The road to hell is paved with tl;dr. I am not a fan of the term or its implication. If we ever really manage to irrevocably screw up this planet the epitaph will be tl;dr.
But taking the world on its own terms, here is my tl;dr book review of Adam Shostack's new Threat Modeling book - its full of gems, better yet, it shows you how to create your own treasure map - get it, read it, and use it.
Its actually much more than a guide on how to Threat Model, though its a top notch resource on what works, and what doesn't in threat model. Its much more than that, when you step back from it, its how to think about security at a deeper level. That's critical, because security is liking playing chess. You are playing white and your opponent is playing black. Most people just play their side of the board, but to improve you have to anticipate your opponent's moves. Security is the same way, you can't just say "we are inside the firewall so its ok right?", you need to think about the other side of the board, whrere/how/what the attack will come at you - beyond the threat model tactics, Shostack's work brings this essential element into clear focus and rich depth for security people.
One of my favorite parts of the book is the guidance on what not to do. This is a truly useful gift to anyone just getting started. Security programs have enough trouble gaining credibility in their companies. It an uphlll slog to curry favor with developers, managers, et al and just get stuff done. The best way to ensure that you will get nothing done is to roll out guidance at the wrong level and advocate tools and techniques that don't work well in your organization. Threat models are often introduced as "think like an attacker", it sounds good, right? In practice it doesn't work all that well for ~90% of developers. Shostack hits this several times and shows better ways, one of my favorites is the pre-mortem.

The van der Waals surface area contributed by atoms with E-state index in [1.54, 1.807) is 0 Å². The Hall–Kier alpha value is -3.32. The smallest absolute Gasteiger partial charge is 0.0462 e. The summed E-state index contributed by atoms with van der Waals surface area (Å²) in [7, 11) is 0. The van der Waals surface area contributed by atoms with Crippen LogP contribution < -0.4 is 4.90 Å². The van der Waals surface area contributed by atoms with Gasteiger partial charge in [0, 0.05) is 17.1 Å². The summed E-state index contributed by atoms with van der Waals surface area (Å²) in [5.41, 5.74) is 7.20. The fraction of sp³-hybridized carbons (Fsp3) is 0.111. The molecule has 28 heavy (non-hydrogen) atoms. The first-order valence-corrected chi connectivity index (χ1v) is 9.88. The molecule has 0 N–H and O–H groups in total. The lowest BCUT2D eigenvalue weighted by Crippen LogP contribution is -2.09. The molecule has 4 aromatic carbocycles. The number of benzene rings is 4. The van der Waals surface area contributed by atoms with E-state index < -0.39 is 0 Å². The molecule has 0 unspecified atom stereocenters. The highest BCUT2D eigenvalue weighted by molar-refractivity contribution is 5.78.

I have slightly a different perspective on Shostack's view on assets. The book goes into different views that launch the threat model, the approach advocated for in the book is very software-centric. I have no quibble on that, especially if you work for a software company. But for a financial institution, a supply chain, a healthcare company, I think it works less well to assume a software first view of the world. Its simpler in those companies to get traction by looking at the assets in play - accounts, confidential data, supplier access, and so on. for one thing, you can engage a wider portion of the organization. For another you have an easier time linking the resultant threats to a business impact.
Business impact and risk is not given much coverage here, and that is no big deal, its a topic unto itself but the conversation eventually is going to get there and threat model team needs to be prepared to deliver that linkage.
Shostack covers a lot of real world challenges, one of my favorites is threat modeling APIs. The challenge is clear, not only do what not know what the attacker (black) is going to do, we don't really know what API consumer is going to do!